OPEN INSIGHTS Newsletter
Issue 34 – Hindsight Is Always 20/20
August 1, 2007
by Sean Hull
Founder and Senior Consultant
Heavyweight Internet Group
It’s hard to believe we’re approaching the end of our third year publishing the Open Insights newsletter. We have a lot of new topics coming up, and plenty planned for the new year, so stay tuned.
Like what you see here? Forward us to a friend. And let us know if you have any suggestions or comments. They are always welcome.
In This Issue:
1. Feature: Hindsight Is Always 20/20
I love listening to people talk about the stock markets. It always amuses me. Even otherwise intelligent people, PhDs, MBAs, deli owners, and taxi drivers, endless streams of people will tell you what they know about the stock market. Buy low, sell high, or some other such ancient wisdom.
Personally I always retell the story I remember of the dot-coms, of how making money had changed, and how all the rules had changed, and so on and so forth.
The only thing I think I’ve learned in that time is that you can’t predict the future, things change and things get messy. So be prudent, expect it, anticipate things getting bigger than you imagine up front.
The saying “hindsight is always 20/20” is apt in so many scenarios, it’s hard to count. From stock market wisdom, to project management and scope creep and from planning your weekend full of events, to getting to dinner on time. Plan for things to get mixed up, leave yourself extra time, leave in some extra money for your budget, or more hours for your project. Because if I’ve learned nothing else in life and in business it is that simple maxim… hindsight is always 20/20.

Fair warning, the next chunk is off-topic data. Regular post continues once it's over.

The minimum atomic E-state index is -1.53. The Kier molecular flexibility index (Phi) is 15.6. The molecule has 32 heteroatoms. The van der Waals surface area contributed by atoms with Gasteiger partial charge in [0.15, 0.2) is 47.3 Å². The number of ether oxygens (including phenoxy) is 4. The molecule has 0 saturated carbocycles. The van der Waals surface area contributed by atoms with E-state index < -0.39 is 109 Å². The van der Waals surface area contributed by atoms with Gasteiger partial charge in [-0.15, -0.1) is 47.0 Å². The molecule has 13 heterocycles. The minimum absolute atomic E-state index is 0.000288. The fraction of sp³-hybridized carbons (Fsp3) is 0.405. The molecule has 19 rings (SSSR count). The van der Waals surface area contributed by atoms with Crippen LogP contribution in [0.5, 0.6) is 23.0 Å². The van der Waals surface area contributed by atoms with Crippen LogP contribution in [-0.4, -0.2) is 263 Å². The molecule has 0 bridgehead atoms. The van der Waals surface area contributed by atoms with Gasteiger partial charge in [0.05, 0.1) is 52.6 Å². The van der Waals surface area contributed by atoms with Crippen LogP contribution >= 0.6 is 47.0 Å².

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Last April was the
In our most recent interview we had the opportunity to talk with Norman Yamada CTO of Millburn Corporation.
Norman shares with us his experiences providing world-class computing solutions, and the pros and cons of doing it with open source.
Economics is so interesting, because it stands at the interesting corner between math + statistics, those sciences we can understand well, and that of the ever illusive human behavior. Being interested in a lot of different topics, books like this one may interest me more than others. But if you’re looking for another contemporary discussion about economics, this book of interviews may fit the bill.
The 33 Strategies of War – by Robert Greene
I have yet to pickup this title, though I plan to shortly. Greene’s books, I’ve found, triumph at laying out human nature in all it’s painful, nefarious detail. From his “Art of Seduction”, to the famous “48 Laws of Power”, he underlines with endless literary and historical examples how human behavior works. Use these books as guides for avoiding being overpowered or seduced by the wrong people, or to your own advantage as you choose. But whatever you do, be sure to read them.
More onion this month…
I’ve turned up some interesting podcasts this month to share with readers. Enjoy!
SpikeSource is an interesting company that specializes in packaging, supporting, and in a sense certifying reliable combinations of those projects for the enterprise customer. I found that they have an excellent podcast series, which I’ve been listening too. Definitely worth your time:
If you enjoy NPR, you might like their technology show. It comes out every Wednesday.
This Week In Tech
This series has been around for a while, and interviews some of the heavies in the technology space.
Issue 33: Market For Experts
Issue 32: Different Heritages
Issue 31: Auto or Traffic Engineer
Issue 30: Crowdsourcing
Issue 29: Mainroads or Sidestreets
Issue 28: High Availability
Issue 27: Fragile Foundations
Issue 26: Logistical Fitness
Issue 25: Which Red Button
Issue 24: Consulting Conflicts of Interest
Issue 23: Devil In The Details
Issue 22: Beware of Software Fashion
Issue 21: Open Season, Open Sesame?
Issue 20: Better Web Better Business
Archive: Past Issues
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